Three Bee Hives Stolen From Honeys Of Henley Site

Three bee hives were stolen from a Honeys of Henley site a fortnight ago. The hives, located by a road on the edge of a farm, were taken from a fenced-off area sometime between 1st and 4th March. This was the third bout of bad luck to hit the business after one previous hive theft and a break in at their unit in December 2018.

Honeys of Henley is a local independent business, the product of passionate bee-keepers Nigel and Jo Eddon. Having started off as hobbyists, the husband and wife team ventured into the honey trade nearly 10 years ago after their pastime became full-time. Now, the pair supply Henley and the surrounding Chilterns with traditional, locally made honey. Though the business has grown continuously, it has been stung by misfortune in recent times.

“We lost one colony in 2017, which was bad enough,” recalled Nigel, “but just before Christmas we had a break in at the extraction unit which was about £4,000 worth of kit stolen. There was also smashed glass over jars, which then we can’t use. So that was a pallet full of jars gone, and other bits and pieces. So we’re not having a good year so far.” The loss and damage caused by last year’s break in was covered by the business’ insurance policy, but they are reluctant to make another claim for the three stolen colonies. Nigel explained, “Insurance would cover it but I don’t want to make another claim because it will just add to the burden on my excesses. So it’s three colonies, but it’s best not to make another claim in such quick succession. It doesn’t seem right.” The police have also been notified of the crime.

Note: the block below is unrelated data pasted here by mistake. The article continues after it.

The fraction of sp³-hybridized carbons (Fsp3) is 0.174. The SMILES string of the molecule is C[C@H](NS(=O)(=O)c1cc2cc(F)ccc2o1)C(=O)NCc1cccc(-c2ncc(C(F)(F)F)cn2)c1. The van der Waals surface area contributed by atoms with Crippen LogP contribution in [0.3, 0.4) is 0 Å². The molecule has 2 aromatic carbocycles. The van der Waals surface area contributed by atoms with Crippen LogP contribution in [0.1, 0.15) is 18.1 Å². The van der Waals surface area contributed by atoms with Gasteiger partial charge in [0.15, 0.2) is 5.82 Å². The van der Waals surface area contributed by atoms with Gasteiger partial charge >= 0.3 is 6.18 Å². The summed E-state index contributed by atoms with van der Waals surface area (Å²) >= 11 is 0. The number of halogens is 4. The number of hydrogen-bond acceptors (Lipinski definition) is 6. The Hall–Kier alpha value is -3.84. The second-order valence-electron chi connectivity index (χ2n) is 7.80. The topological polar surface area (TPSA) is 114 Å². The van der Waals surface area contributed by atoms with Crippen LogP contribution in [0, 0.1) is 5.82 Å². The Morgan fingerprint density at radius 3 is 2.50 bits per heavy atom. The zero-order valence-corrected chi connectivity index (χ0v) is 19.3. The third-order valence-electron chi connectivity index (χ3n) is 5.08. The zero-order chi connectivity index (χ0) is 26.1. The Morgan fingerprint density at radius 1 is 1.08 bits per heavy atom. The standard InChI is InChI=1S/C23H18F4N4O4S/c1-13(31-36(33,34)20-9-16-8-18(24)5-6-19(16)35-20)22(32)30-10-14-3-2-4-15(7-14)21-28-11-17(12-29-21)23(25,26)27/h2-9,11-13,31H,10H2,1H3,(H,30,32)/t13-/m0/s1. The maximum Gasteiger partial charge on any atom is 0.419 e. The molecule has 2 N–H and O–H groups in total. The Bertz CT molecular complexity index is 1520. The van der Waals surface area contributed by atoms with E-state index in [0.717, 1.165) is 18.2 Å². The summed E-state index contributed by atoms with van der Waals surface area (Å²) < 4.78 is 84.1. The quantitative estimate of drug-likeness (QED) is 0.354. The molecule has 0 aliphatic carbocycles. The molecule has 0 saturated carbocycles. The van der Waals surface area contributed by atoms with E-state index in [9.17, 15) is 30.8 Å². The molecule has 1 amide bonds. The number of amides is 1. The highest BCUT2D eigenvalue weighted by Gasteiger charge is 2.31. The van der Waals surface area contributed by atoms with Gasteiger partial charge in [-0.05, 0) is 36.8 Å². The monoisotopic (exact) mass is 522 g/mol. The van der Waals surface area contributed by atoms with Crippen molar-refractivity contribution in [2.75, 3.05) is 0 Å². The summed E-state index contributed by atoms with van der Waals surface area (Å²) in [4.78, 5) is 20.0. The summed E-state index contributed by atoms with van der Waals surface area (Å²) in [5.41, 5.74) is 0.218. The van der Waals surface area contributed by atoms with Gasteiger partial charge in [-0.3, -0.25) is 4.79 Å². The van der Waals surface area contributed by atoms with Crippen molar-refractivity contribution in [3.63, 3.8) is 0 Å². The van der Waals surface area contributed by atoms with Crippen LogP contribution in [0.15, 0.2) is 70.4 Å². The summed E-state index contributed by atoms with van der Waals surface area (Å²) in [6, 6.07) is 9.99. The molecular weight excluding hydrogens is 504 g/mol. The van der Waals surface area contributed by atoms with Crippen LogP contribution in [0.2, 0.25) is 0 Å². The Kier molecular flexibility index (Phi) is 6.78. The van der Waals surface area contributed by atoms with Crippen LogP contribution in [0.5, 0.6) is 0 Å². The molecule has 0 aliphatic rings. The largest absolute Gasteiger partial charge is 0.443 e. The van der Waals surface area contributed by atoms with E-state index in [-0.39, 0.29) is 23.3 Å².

Honey bee hive theft is a growing problem; last year, a Banbury bee farmer had 30 colonies stolen in one hit. The money to be made from one hive, either from honey production or nucleus colonies, is an undeniable attraction for thieves. For example, each Honeys of Henley hive will produce 30 to 240 pounds of honey, which can fetch a wholesale price of £3.50 per pound and more for retail. Furthermore, each hive can be broken down into 4 or 5 ‘nuc’ colonies, which also sell for a substantial sum.

In an attempt to deter thieves, Nigel and Jo have moved the hives from the vulnerable roadside location to a new, enclosed site. They are also putting up cameras on all their various sites, and considering installing trackers. The knock-on effect of the robbery will be felt on the farm they were on, as it was the bees’ who helped to pollinate the plants.

Despite the unfortunate recent events, the lost hives shouldn’t have too much of an impact on Henley honey production. “I can replace the hives pretty easily throughout the year,” said Nigel, on a more positive note. “We’ve got about 150 hives at the moment. Mid-way through the year we have 200+, and we’ll condense them down into about 120, 150 into next year. To keep it round about 150 is a good number for us, because it gets too much otherwise.”

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